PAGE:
“But from there you will seek the Lord your God and you will find him, if you search after him with all your heart and with all your soul.”
“Then you will call upon me and come and pray to me, and I will hear you. You will seek me and find me, when you seek me with all your heart. I will be found by you, declares the Lord, and I will restore your fortunes and gather you from all the nations and all the places where I have driven you, declares the Lord, and I will bring you back to the place from which I sent you into exile.”
“Ask, and it will be given to you; seek, and you will find; knock, and it will be opened to you. For everyone who asks receives, and the one who seeks finds, and to the one who knocks it will be opened.”
How would your day be different if you just stopped everything you were doing right now and took the next 5-10 minutes to seek God with all your heart? What’s stopping you from finding out?
Quotes from openbible.info esv
“Today you are you! That is truer than true! There is no one alive who is you-er than you!” – Dr. Seuss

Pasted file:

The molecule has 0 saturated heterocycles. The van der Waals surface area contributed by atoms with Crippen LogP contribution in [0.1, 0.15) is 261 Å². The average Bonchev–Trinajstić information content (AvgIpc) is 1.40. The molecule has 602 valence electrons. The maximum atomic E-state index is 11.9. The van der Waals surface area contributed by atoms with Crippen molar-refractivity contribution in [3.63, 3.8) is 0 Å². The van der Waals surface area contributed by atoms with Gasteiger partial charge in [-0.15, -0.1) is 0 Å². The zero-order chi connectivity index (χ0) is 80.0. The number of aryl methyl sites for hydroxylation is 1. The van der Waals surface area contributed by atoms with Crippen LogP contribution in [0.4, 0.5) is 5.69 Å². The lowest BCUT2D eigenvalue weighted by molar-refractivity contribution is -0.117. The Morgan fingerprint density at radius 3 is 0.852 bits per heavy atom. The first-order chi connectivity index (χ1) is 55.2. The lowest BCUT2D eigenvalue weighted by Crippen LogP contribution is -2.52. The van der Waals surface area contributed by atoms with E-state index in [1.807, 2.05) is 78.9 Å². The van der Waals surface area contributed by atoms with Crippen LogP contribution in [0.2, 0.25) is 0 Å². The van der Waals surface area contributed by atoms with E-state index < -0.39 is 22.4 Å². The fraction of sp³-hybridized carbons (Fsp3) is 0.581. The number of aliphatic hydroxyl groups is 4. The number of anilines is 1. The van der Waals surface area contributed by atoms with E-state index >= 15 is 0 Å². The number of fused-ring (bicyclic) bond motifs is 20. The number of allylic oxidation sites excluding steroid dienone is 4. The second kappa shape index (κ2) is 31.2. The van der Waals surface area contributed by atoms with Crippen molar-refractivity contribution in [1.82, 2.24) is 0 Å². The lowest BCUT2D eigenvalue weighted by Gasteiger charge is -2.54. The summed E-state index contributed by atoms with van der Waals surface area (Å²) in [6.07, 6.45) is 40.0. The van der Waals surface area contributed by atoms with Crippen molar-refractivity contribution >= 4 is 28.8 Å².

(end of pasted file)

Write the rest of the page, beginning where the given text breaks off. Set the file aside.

In life there is pressure to pretend to be something that you are not. Pressure to act a certain way, dress a certain way, like certain things. Yet YOU are the best when you are truest to yourself.
“Living creatively is really important to maintain throughout your life. And living creatively doesn’t mean only artistic creativity, although that’s part of it. It means being yourself, not just complying with the wishes of other people.” – Matt Groening
What can you do today that will express the the world the truth about who you are?
Quotes from Brainyquote.com
What does it mean to proof-text? To proof text is to take a verse out of its context in order to establish your argument. Let’s face it, some verses just sound better than the text around it. Take the often quoted, beautiful verse Micah 6:8 for example:
“… And what does the Lord require of you?
To act justly and to love mercy
and to walk humbly, with your God.”
This quote is truly t-shirt worthy… I know this because I have seen it on many t-shirts. The context around it is interesting. If you read the entire chapter, it is about the Lord reminding Israel of all the Lord has done to rescue them. Yet Israel has failed to be obedient. What you might not see on a t-shirt is verse 12:
“Your rich people are violent;
your inhabitants are liars